HB 3079Aquatic Herbicides and State Aquatic Vegetation Management Plan
The effort to better regulate use of aquatic herbicides was spurred on by an alliance among environmental organizations, environmental health advocates and statewide and regional angler groups. These organizations formed a network called BAIT (Better Aquatics in Texas). BAIT members were concerned about the increasingly indiscriminate use of aquatic herbicides to kill aquatic vegetation such as hydrilla in Texas lakes and streams. Their concern was shared by managers of public drinking water supplies in which these herbicides were sometimes being used. (Note: for more information about how the BAIT coalition developed and its concerns about aquatic herbicide use in Texas, contact Sparky Anderson, at Texas Clean Water Fund, at 512-474-0605 or email@example.com ).
Lengthy negotiations involving the BAIT coalition, state agency representatives, pesticide manufacturers, drinking water providers and various lake management authorities finally produced a bill that was supported by all parties. The parties worked together during the session to keep the bill intact and to defeat various amendments that were not consistent with the agreement. The diversity of support for the bill helped ensure its success.
As passed by the 76th Texas Legislature, HB 3079 requires the Texas Parks and Wildlife Department (TPWD) to develop a statewide aquatic vegetation management plan that follows generally accepted principles of integrated pest management (IPM). In the legislation, IPM is defined as:
the coordinated use of pest and environmental information and pest control methods to prevent unacceptable levels of pest damage by the most economical means and in a manner that will cause the least possible hazard to persons, property and the environment.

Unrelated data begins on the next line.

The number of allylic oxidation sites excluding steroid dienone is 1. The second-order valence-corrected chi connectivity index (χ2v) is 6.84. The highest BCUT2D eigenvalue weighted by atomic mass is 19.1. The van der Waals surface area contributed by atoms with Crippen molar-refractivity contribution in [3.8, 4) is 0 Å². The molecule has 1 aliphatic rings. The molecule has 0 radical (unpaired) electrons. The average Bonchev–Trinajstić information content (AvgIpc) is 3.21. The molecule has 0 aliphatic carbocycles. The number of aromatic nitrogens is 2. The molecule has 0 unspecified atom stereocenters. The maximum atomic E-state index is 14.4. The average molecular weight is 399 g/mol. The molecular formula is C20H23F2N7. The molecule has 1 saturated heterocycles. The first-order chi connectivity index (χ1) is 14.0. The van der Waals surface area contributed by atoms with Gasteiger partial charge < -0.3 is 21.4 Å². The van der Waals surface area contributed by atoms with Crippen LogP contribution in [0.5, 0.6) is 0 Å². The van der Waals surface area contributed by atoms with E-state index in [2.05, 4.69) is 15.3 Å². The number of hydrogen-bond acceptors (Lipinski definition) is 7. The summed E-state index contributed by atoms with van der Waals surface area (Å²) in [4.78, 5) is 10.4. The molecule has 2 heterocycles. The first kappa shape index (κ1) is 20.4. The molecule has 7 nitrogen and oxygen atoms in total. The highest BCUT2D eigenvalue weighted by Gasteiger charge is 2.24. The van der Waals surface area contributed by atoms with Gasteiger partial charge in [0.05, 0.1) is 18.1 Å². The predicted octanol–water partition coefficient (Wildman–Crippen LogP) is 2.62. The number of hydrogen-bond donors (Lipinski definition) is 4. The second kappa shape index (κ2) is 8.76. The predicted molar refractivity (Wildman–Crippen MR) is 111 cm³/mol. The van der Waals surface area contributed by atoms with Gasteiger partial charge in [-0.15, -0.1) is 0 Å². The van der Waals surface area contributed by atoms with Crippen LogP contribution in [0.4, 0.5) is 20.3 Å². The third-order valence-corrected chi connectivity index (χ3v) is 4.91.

The state plan--which is to be developed in consultation with TNRCC, TDA, water districts, lake management authorities and others--will establish minimum standards for local management plans. In order for aquatic herbicides to be used in public bodies of water, the entity with governing authority over the water resource must either adopt the statewide plan or have a local plan that TPWD, TNRCC and TDA have determined meets the minimum standards of the statewide plan. (Herbicide use in private bodies of water, such as farm stockponds, is not covered by HB 3079).
The state plan must contain provisions for lake management authorities and public drinking water providers to receive advance notice of aquatic herbicide applications. It must also contain provisions for ensuring that any aquatic herbicide application will protect fish and wildlife resources and habitat and will not result in violation of drinking water standards.
TPWD is charged with developing the details of these notification requirements through adoption of the state plan. In order to accomplish the purposes of the plan (i.e. following IPM principles and preventing violations of drinking water standards or harm to fish and wildlife resources and habitat), it is likely that, the notifications will have to contain specific information on what herbicide is being used, where it is being applied and how much is being used.